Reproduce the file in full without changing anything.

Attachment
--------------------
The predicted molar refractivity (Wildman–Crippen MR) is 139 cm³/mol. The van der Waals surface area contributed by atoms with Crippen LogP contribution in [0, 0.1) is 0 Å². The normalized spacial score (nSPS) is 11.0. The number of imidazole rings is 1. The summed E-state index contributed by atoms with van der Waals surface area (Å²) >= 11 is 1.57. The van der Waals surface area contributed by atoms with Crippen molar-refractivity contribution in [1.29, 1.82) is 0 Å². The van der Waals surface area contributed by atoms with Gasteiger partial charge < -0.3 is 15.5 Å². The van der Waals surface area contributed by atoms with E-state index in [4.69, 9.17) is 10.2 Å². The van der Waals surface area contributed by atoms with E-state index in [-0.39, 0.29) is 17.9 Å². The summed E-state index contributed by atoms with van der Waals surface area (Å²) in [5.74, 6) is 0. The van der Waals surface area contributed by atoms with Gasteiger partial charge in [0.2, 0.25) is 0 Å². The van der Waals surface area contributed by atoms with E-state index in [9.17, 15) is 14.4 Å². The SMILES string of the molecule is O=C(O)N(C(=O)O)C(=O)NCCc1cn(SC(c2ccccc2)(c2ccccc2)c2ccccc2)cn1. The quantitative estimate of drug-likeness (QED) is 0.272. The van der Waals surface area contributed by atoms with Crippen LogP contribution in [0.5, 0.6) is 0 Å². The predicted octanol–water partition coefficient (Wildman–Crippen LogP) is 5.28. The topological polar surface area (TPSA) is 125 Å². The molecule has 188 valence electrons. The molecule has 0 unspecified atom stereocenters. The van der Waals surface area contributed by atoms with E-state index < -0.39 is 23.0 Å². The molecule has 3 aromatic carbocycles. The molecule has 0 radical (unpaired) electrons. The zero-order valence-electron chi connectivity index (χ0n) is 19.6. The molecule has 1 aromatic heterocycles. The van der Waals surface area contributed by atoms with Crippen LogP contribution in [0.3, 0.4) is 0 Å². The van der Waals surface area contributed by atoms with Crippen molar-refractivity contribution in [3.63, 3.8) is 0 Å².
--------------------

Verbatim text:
The predicted molar refractivity (Wildman–Crippen MR) is 139 cm³/mol. The van der Waals surface area contributed by atoms with Crippen LogP contribution in [0, 0.1) is 0 Å². The normalized spacial score (nSPS) is 11.0. The number of imidazole rings is 1. The summed E-state index contributed by atoms with van der Waals surface area (Å²) >= 11 is 1.57. The van der Waals surface area contributed by atoms with Crippen molar-refractivity contribution in [1.29, 1.82) is 0 Å². The van der Waals surface area contributed by atoms with Gasteiger partial charge < -0.3 is 15.5 Å². The van der Waals surface area contributed by atoms with E-state index in [4.69, 9.17) is 10.2 Å². The van der Waals surface area contributed by atoms with E-state index in [-0.39, 0.29) is 17.9 Å². The summed E-state index contributed by atoms with van der Waals surface area (Å²) in [5.74, 6) is 0. The van der Waals surface area contributed by atoms with Gasteiger partial charge in [0.2, 0.25) is 0 Å². The van der Waals surface area contributed by atoms with E-state index in [9.17, 15) is 14.4 Å². The SMILES string of the molecule is O=C(O)N(C(=O)O)C(=O)NCCc1cn(SC(c2ccccc2)(c2ccccc2)c2ccccc2)cn1. The quantitative estimate of drug-likeness (QED) is 0.272. The van der Waals surface area contributed by atoms with Crippen LogP contribution in [0.5, 0.6) is 0 Å². The predicted octanol–water partition coefficient (Wildman–Crippen LogP) is 5.28. The topological polar surface area (TPSA) is 125 Å². The molecule has 188 valence electrons. The molecule has 0 unspecified atom stereocenters. The van der Waals surface area contributed by atoms with E-state index < -0.39 is 23.0 Å². The molecule has 3 aromatic carbocycles. The molecule has 0 radical (unpaired) electrons. The zero-order valence-electron chi connectivity index (χ0n) is 19.6. The molecule has 1 aromatic heterocycles. The van der Waals surface area contributed by atoms with Crippen LogP contribution in [0.3, 0.4) is 0 Å². The van der Waals surface area contributed by atoms with Crippen molar-refractivity contribution in [3.63, 3.8) is 0 Å².